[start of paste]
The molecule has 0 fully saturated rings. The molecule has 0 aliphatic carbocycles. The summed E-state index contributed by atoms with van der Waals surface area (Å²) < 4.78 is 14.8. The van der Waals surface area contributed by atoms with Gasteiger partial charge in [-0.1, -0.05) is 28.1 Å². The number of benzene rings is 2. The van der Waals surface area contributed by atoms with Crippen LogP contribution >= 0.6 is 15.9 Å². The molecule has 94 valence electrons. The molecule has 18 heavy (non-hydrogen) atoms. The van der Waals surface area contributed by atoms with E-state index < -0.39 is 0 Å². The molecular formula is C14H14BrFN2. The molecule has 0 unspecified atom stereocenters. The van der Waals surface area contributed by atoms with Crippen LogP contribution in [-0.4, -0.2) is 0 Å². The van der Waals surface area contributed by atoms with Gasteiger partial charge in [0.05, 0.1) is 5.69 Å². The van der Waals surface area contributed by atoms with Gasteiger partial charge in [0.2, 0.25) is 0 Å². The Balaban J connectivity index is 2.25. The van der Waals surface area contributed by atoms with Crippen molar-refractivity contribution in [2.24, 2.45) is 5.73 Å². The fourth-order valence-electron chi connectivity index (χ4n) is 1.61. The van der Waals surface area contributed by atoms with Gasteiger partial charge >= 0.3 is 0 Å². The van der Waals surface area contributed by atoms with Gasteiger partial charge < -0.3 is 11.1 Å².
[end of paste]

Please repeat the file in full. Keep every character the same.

The molecule has 0 fully saturated rings. The molecule has 0 aliphatic carbocycles. The summed E-state index contributed by atoms with van der Waals surface area (Å²) < 4.78 is 14.8. The van der Waals surface area contributed by atoms with Gasteiger partial charge in [-0.1, -0.05) is 28.1 Å². The number of benzene rings is 2. The van der Waals surface area contributed by atoms with Crippen LogP contribution >= 0.6 is 15.9 Å². The molecule has 94 valence electrons. The molecule has 18 heavy (non-hydrogen) atoms. The van der Waals surface area contributed by atoms with E-state index < -0.39 is 0 Å². The molecular formula is C14H14BrFN2. The molecule has 0 unspecified atom stereocenters. The van der Waals surface area contributed by atoms with Crippen LogP contribution in [-0.4, -0.2) is 0 Å². The van der Waals surface area contributed by atoms with Gasteiger partial charge in [0.05, 0.1) is 5.69 Å². The van der Waals surface area contributed by atoms with Gasteiger partial charge in [0.2, 0.25) is 0 Å². The Balaban J connectivity index is 2.25. The van der Waals surface area contributed by atoms with Crippen molar-refractivity contribution in [2.24, 2.45) is 5.73 Å². The fourth-order valence-electron chi connectivity index (χ4n) is 1.61. The van der Waals surface area contributed by atoms with Gasteiger partial charge >= 0.3 is 0 Å². The van der Waals surface area contributed by atoms with Gasteiger partial charge < -0.3 is 11.1 Å².